Jul 25, 2011

Ten tips for better photos.

(for beginners)

I get asked once in a while for beginner tips, so here's my advice...
  1. 90% of the reason to trade up to an SLR (that you can afford) is eliminating shutter lag. If you have kids, it will save you from an aneurysm.
  2. A kit lens is all you need, but consider buying a prime lens like the 50mm f/1.8. It's cheap and great for low-light and nice bokeh.
  3. Feel free to go auto-everything for a little while, the embrace Aperture Priority (with +/- compensation).
  4. Fill the frame with your main subject, but don't "bullseye" a person's face. 
  5. When in doubt... use the rule of thirds for composition. 
  6. If you can afford it, get Lightroom. It fixes lots of photos fast and is great for archiving.
  7. You can find some great shooting and editing tips on YouTube. There's tons of idiots out there, so find someone who isn't a knob and stick with them.
  8. Look at lots of photos for inspiration—especially bad ones.
  9. The more often you shoot, the more mistakes you will make. That's a good thing.
  10. Ask for help and constructive criticism from people who's opinion you care about. Ignore everybody else.

P.S. You want to take photos of your cat? Take photos of your cat!

    Jul 18, 2011

    Priceless things I learned from a Groupon photographer...

    There are no bad photos. Only funny stories.
    Update (Feb 13, 2012): I thought long and hard about including the photos, and originally thought it would be a bad idea, but... what the hell. They're at the bottom...You be the judge.

    On a whim As a carefully thought-out experiment, I decided to hire a family photographer through one of those coupon sites. I had received an email from TeamBuy for the day's bargain—a cheap portrait session. And it just so happened that my wife had been bugging me for a new family pic, so I decided to check it out.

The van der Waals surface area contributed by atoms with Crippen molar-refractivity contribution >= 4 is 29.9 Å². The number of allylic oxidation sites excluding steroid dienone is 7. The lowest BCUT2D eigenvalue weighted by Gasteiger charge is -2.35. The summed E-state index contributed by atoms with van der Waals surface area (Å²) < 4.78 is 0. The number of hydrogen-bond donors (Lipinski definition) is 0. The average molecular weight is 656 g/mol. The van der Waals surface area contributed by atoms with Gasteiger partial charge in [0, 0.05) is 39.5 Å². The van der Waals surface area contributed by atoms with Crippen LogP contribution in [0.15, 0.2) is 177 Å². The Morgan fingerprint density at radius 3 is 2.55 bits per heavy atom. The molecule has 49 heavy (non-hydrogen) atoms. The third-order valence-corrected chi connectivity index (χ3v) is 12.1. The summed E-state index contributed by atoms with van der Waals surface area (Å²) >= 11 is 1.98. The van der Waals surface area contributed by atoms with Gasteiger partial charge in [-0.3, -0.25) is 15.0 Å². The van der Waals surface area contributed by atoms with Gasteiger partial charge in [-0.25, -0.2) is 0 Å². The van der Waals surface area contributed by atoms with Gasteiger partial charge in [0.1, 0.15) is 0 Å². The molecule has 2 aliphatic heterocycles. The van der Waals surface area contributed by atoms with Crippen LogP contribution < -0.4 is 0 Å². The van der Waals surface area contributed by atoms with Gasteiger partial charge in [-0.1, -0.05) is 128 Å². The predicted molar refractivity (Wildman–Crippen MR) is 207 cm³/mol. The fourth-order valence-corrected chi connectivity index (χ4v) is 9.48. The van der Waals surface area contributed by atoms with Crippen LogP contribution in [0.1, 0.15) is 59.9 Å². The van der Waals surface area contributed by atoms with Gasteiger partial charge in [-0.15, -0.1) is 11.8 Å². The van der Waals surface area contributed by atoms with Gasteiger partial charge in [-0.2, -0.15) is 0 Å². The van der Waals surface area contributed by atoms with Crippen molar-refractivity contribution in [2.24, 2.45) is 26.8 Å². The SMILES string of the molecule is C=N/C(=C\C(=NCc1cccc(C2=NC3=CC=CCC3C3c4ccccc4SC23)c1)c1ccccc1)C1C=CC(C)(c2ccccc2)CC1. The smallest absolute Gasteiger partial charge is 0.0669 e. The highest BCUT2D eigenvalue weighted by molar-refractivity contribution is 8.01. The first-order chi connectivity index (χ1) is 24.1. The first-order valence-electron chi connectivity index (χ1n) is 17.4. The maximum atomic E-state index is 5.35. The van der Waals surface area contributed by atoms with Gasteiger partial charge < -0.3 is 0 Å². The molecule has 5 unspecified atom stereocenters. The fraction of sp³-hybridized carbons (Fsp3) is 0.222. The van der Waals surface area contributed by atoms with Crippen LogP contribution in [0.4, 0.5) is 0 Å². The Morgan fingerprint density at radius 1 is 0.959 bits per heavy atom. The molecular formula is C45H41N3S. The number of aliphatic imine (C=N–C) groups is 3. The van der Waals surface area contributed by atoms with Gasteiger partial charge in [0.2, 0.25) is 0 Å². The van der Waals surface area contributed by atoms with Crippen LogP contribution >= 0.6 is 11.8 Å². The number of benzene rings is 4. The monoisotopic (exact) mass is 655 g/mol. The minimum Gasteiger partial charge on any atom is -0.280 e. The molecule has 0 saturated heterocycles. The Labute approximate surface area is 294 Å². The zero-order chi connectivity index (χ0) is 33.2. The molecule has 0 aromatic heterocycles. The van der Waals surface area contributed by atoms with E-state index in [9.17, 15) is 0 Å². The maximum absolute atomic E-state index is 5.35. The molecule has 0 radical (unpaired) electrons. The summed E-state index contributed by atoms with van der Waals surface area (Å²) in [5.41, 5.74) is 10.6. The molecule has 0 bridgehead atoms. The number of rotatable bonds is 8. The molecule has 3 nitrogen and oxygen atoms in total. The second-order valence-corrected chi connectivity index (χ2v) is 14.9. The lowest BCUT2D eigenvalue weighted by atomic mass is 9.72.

(The truth is, I wanted just one batch of family photos that didn't involve me running back and forth to my tripod like an NFL linesman. Also, I generally prefer shallow focus, and have had less than stellar luck with remotes and timers at f/2.)

    His portfolio looked good, so I called him. Nice guy. Sounded professional, too.

    So I pulled the trigger and booked a date and a location in Etobicoke.

    With two months to wait, I started looking forward to seeing things from the other side of the lens... walking in a client's shoes, so that I might improve my own practices. Hell, if it worked out, I might just work on my own Groupon!

    And if the photos sucked? No harm done. I often find bad photography more instructional than good photography (in the same way that crappy TIFF films used to inspire me when I was in film school.)

    [Spoiler alert: anyone who discounts a portrait session from $800 to $79 is doing so for a good reason.]

    To make a long story short, the photos were—I'm going to be charitable here—usable. The lessons I learned, however, were pure gold.

    Ten-point memo to all photogs, from the perspective of a client:
    1. Communicate. I don't care how busy you are, get back to me within a day when I call or email you.
    2. Bring all the gear you'll need. (Note: I did not say, "Bring all your gear".) If you have to run back to the car for fifteen minutes, to retrieve yet another trunk of shit, you've given me solid reason to hate you.
    3. Don't go all Strobist for the sake of going Strobist. If you have good available light on a casual shoot, run with it.
    4. Don't make me wait twenty minutes between setups while you mess with your kit. Most families have a short posing window.
    5. For the love of Pete, do not make me squint into the sun.
    6. Direct the shoot. Don't count on me having a shot list or a bunch of posing ideas. The ball's in your court, McEnroe.
    7. When the shoot's over, a quick email thanking me for my business is probably a good idea. It takes 20 seconds.
    8. Do not make me chase you for my proofs.
    9. If your massive discount does not entitle me to a beautified image, that's totally cool; just keep in mind that this muddy, unprocessed snapshot now represents your best work.
    10. Word of mouth works two ways.
    So, there you go. 

    You get what you pay for? Yep. Will I be doing a Groupon in the future? Not a chance. Will that shoot be at the very front of my mind every time I pick up a camera in front of a paying client? 

    You bet your butt. 

    P.S. Here they are...